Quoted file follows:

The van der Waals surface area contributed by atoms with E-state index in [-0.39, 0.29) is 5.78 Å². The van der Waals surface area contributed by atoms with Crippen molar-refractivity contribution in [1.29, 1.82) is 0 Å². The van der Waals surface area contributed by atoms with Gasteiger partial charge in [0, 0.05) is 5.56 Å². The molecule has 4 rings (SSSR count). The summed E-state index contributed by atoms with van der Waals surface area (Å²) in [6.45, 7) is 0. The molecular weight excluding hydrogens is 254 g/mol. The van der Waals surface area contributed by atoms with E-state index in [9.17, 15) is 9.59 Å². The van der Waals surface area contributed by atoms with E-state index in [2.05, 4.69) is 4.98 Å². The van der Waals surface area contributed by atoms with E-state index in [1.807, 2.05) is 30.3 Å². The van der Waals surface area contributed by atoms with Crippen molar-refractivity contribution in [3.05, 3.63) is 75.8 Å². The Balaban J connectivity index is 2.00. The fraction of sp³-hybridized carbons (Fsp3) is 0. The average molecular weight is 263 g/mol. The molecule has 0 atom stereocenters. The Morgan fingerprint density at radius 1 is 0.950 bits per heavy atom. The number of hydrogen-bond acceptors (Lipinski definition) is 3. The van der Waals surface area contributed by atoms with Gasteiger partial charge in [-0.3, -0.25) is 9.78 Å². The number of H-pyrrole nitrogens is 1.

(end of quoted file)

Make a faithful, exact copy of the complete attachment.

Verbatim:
The van der Waals surface area contributed by atoms with E-state index in [-0.39, 0.29) is 5.78 Å². The van der Waals surface area contributed by atoms with Crippen molar-refractivity contribution in [1.29, 1.82) is 0 Å². The van der Waals surface area contributed by atoms with Gasteiger partial charge in [0, 0.05) is 5.56 Å². The molecule has 4 rings (SSSR count). The summed E-state index contributed by atoms with van der Waals surface area (Å²) in [6.45, 7) is 0. The molecular weight excluding hydrogens is 254 g/mol. The van der Waals surface area contributed by atoms with E-state index in [9.17, 15) is 9.59 Å². The van der Waals surface area contributed by atoms with E-state index in [2.05, 4.69) is 4.98 Å². The van der Waals surface area contributed by atoms with E-state index in [1.807, 2.05) is 30.3 Å². The van der Waals surface area contributed by atoms with Crippen molar-refractivity contribution in [3.05, 3.63) is 75.8 Å². The Balaban J connectivity index is 2.00. The fraction of sp³-hybridized carbons (Fsp3) is 0. The average molecular weight is 263 g/mol. The molecule has 0 atom stereocenters. The Morgan fingerprint density at radius 1 is 0.950 bits per heavy atom. The number of hydrogen-bond acceptors (Lipinski definition) is 3. The van der Waals surface area contributed by atoms with Gasteiger partial charge in [-0.3, -0.25) is 9.78 Å². The number of H-pyrrole nitrogens is 1.